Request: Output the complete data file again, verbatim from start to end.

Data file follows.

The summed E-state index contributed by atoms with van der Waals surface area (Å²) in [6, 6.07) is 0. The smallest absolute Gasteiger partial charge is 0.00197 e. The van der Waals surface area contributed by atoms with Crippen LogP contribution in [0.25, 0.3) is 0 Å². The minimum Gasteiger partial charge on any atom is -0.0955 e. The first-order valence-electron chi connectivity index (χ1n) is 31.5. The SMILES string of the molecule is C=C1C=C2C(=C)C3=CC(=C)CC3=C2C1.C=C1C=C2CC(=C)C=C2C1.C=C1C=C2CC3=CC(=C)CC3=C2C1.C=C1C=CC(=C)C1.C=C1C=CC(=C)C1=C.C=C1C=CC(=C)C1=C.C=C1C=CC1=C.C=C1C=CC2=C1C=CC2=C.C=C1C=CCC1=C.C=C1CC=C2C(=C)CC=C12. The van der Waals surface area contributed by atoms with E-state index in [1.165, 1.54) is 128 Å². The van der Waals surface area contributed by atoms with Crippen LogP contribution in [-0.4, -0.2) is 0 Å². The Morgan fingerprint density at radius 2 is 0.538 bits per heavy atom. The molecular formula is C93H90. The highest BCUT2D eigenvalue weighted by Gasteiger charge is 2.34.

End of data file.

The summed E-state index contributed by atoms with van der Waals surface area (Å²) in [6, 6.07) is 0. The smallest absolute Gasteiger partial charge is 0.00197 e. The van der Waals surface area contributed by atoms with Crippen LogP contribution in [0.25, 0.3) is 0 Å². The minimum Gasteiger partial charge on any atom is -0.0955 e. The first-order valence-electron chi connectivity index (χ1n) is 31.5. The SMILES string of the molecule is C=C1C=C2C(=C)C3=CC(=C)CC3=C2C1.C=C1C=C2CC(=C)C=C2C1.C=C1C=C2CC3=CC(=C)CC3=C2C1.C=C1C=CC(=C)C1.C=C1C=CC(=C)C1=C.C=C1C=CC(=C)C1=C.C=C1C=CC1=C.C=C1C=CC2=C1C=CC2=C.C=C1C=CCC1=C.C=C1CC=C2C(=C)CC=C12. The van der Waals surface area contributed by atoms with E-state index in [1.165, 1.54) is 128 Å². The van der Waals surface area contributed by atoms with Crippen LogP contribution in [-0.4, -0.2) is 0 Å². The Morgan fingerprint density at radius 2 is 0.538 bits per heavy atom. The molecular formula is C93H90. The highest BCUT2D eigenvalue weighted by Gasteiger charge is 2.34.